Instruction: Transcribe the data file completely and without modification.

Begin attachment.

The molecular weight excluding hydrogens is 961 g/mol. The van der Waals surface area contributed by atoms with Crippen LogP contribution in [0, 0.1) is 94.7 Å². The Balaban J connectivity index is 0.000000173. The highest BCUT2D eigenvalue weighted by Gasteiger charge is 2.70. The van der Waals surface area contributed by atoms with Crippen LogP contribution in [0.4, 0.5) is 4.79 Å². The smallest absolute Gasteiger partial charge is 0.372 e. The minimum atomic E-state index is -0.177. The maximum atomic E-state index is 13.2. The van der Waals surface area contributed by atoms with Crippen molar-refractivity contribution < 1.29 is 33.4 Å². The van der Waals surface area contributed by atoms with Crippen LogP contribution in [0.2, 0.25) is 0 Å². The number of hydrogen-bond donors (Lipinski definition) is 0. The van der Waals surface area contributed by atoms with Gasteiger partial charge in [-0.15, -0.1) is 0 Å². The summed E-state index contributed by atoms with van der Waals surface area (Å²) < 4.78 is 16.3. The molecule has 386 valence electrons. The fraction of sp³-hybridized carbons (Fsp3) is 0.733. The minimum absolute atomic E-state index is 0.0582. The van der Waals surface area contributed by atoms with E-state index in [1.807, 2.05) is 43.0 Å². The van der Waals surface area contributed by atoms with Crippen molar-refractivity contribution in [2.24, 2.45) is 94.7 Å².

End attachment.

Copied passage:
The molecular weight excluding hydrogens is 961 g/mol. The van der Waals surface area contributed by atoms with Crippen LogP contribution in [0, 0.1) is 94.7 Å². The Balaban J connectivity index is 0.000000173. The highest BCUT2D eigenvalue weighted by Gasteiger charge is 2.70. The van der Waals surface area contributed by atoms with Crippen LogP contribution in [0.4, 0.5) is 4.79 Å². The smallest absolute Gasteiger partial charge is 0.372 e. The minimum atomic E-state index is -0.177. The maximum atomic E-state index is 13.2. The van der Waals surface area contributed by atoms with Crippen molar-refractivity contribution < 1.29 is 33.4 Å². The van der Waals surface area contributed by atoms with Crippen LogP contribution in [0.2, 0.25) is 0 Å². The number of hydrogen-bond donors (Lipinski definition) is 0. The van der Waals surface area contributed by atoms with Gasteiger partial charge in [-0.15, -0.1) is 0 Å². The summed E-state index contributed by atoms with van der Waals surface area (Å²) < 4.78 is 16.3. The molecule has 386 valence electrons. The fraction of sp³-hybridized carbons (Fsp3) is 0.733. The minimum absolute atomic E-state index is 0.0582. The van der Waals surface area contributed by atoms with E-state index in [1.807, 2.05) is 43.0 Å². The van der Waals surface area contributed by atoms with Crippen molar-refractivity contribution in [2.24, 2.45) is 94.7 Å².